He wants to be the next Washington Secretary of State, but first State Sen. Jim Kastama (D-25) is taking himself off the undecided list and promising to vote for marriage equality.
The new tally: 24 votes for, 20 against, and five senators still undecided (with 25 "yes" votes needed to pass the measure).
UDPATE: Sen. Kastama's speech explaining his decision:
Thank you for being here today.
In my two terms as a State Representative and three as a State Senator, I have defended the institution of marriage and family. The reason I got into politics in the first place was to advocate for upstanding divorced fathers disenfranchised by the state with less than equal child visitation time.
As the economy struggles, deficits rise, and revenues fall, whether we like it or not our federal and state government programs will shrink. Marriage, a source of personal support and financial security for many, will become the true safety net. The state has a responsibility to strengthen marriage to prepare for this economic and societal reality.
As our world has changed, so have our relationships. We are a very different people than we were in the 1950’s or during my childhood. To strengthen marriage as a valued institution it must evolve to meet the demands of today’s couples. In 2012, I believe we have reached the point where society is ready to recognize and support same-sex couples who seek the bonds, benefits and security of marriage. They too, deserve this “safety net.”
My colleagues have informed me that I am one of the last votes needed to pass marriage equality legislation in the Senate.
In the interest of gay and lesbian couples in my district and across our state I will vote “yes” on the marriage equality legislation before us this session.
I believe we need to pass this legislation without a ballot amendment.
This is not my first tough vote. It will not be my last.
This decision is a deeply personal one. Unlike some of my colleagues in liberal districts, I will not return home to cheers and handshakes. I represent the district I was raised in. My wife and I purchased and live in the same house I grew up in and we have raised our family there. My district has known me my whole life and for 16 years has entrusted me to be a fiercely independent legislator. The people of my district are generous and decent, but I also know that there are childhood friends who will never forgive me for this vote.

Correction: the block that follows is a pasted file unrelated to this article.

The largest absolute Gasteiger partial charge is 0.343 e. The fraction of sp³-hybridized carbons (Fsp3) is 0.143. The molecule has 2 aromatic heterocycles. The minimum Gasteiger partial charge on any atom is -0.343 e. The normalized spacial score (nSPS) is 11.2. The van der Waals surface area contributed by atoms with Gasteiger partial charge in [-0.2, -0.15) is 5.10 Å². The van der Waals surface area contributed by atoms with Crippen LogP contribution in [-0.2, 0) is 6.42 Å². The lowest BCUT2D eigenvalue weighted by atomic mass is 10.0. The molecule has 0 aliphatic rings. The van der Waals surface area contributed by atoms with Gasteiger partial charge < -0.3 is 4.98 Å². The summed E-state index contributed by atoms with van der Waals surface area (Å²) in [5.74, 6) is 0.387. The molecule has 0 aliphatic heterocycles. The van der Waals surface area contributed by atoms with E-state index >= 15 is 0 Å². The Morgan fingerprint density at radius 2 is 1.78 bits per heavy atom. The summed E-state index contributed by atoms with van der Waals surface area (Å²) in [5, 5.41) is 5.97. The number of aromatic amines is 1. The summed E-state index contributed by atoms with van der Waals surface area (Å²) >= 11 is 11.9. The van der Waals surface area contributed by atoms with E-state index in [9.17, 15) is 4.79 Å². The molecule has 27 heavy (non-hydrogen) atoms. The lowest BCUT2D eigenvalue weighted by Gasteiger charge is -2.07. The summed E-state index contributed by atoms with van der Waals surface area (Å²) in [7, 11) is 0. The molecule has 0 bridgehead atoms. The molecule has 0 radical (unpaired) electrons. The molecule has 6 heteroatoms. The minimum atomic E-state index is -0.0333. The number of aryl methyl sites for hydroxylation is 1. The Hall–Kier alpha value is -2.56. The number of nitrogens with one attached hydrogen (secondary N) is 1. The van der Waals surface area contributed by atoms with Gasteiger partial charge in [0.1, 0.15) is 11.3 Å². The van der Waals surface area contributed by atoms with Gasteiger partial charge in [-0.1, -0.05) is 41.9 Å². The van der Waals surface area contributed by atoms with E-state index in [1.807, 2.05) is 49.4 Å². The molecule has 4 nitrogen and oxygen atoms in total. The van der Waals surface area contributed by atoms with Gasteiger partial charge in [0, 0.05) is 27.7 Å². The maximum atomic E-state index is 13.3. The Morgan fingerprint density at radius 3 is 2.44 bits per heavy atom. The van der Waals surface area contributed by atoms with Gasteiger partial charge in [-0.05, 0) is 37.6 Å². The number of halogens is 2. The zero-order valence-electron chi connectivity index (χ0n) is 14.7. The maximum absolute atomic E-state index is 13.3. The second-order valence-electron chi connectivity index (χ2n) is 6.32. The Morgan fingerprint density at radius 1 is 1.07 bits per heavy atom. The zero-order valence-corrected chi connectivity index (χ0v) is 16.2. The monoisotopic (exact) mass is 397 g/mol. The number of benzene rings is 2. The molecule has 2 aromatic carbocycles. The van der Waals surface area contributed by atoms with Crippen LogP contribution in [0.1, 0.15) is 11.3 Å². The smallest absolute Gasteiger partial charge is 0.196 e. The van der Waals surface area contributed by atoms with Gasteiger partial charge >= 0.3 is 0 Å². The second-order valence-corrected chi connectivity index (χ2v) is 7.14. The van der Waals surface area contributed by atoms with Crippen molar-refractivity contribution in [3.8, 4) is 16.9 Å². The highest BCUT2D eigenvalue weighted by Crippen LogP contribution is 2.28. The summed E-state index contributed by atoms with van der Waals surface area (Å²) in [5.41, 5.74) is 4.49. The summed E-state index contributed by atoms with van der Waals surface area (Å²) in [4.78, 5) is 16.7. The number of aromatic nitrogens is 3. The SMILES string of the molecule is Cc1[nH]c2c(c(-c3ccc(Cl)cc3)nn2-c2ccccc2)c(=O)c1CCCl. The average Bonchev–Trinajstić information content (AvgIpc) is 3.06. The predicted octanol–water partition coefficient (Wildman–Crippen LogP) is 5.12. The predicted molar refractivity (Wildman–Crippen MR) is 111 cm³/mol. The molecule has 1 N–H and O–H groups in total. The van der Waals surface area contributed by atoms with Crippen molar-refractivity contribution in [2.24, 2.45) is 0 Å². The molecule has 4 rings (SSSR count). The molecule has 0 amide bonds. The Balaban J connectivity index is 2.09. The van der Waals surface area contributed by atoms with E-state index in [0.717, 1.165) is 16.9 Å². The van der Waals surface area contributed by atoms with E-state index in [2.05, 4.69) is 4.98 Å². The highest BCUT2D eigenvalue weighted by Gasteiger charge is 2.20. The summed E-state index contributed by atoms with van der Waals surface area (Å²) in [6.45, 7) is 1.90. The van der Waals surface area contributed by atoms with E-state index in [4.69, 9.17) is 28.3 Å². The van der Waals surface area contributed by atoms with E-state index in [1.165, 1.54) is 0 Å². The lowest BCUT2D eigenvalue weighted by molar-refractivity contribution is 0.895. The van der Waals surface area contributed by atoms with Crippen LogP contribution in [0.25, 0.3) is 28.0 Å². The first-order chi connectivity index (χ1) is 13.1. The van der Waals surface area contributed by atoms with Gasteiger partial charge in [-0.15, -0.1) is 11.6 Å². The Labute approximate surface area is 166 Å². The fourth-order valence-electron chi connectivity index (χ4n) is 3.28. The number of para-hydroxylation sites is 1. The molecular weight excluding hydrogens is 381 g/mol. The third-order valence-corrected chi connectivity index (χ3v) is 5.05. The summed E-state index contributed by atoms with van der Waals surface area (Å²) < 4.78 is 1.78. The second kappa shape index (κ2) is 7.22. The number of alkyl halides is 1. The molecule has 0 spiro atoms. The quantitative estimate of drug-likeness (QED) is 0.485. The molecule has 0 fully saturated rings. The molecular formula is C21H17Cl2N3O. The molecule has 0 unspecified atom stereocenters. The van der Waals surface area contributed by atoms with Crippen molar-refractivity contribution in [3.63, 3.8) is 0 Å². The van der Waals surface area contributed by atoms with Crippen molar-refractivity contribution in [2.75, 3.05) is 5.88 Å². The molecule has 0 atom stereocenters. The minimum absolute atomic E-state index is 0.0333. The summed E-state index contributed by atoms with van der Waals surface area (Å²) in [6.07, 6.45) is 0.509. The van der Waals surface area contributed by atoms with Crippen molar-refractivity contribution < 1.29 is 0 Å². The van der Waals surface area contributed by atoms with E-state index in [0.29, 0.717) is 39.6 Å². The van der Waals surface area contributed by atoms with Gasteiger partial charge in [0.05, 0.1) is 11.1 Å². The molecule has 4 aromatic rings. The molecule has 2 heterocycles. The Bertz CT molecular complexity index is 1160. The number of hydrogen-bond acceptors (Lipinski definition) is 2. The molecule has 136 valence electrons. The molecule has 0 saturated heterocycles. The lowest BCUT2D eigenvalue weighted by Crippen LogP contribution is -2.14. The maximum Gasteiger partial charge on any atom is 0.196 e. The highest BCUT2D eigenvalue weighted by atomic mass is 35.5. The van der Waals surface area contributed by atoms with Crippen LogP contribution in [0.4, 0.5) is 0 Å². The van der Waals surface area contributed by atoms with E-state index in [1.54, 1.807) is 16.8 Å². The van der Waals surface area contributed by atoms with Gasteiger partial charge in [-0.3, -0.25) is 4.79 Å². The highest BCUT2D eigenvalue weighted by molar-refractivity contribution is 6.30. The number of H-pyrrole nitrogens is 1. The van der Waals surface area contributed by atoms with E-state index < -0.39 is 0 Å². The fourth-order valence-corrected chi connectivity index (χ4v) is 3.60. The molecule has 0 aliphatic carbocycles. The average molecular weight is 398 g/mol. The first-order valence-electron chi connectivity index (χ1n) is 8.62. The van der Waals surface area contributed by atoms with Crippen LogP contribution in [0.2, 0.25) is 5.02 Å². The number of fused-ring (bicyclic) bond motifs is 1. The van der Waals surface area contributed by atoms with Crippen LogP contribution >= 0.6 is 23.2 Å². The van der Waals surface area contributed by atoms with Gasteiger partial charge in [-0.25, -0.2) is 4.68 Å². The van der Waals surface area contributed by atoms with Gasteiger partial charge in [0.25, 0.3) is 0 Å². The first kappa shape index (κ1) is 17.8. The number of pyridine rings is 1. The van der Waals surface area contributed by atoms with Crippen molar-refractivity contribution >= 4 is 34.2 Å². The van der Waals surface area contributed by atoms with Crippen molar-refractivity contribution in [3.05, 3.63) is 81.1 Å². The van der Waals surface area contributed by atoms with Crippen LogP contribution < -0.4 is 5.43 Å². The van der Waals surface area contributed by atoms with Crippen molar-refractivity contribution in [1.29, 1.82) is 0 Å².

This is one of the most controversial issues of the past several decades.
However, for many of my colleagues voting for this bill is not controversial at all. There is no risk to them, they are safe to tote the party line from safe seats. To their constituents, this vote will be viewed as a triumph of leadership and a marker of courage. And sadly, some will use this vote to overshadow a record of special interest indebtedness that has failed this state.
When one sponsor of this legislation was asked why he would not support Charter Schools, he said it was because it was too controversial. I’ve heard the same reasons given for why we can’t restructure government or correct a budget that predictably leads to a deficit every single year.
In our toxic political climate, the vulnerable are held hostage to tax increases, students are held hostage to the infighting of adults, and everyone is held hostage to exploding healthcare costs and mounting deficits.
Gays and lesbians are not the only people calling for controversial reforms. Everyone is.
If controversy is the cost of tackling important issues, then I say bring on the controversy. Make controversy the hallmark of this session.
If we can address this difficult issue, then we have no excuse for not addressing other difficult challenges.
Now I’m happy to take any questions and discuss some of those other challenges.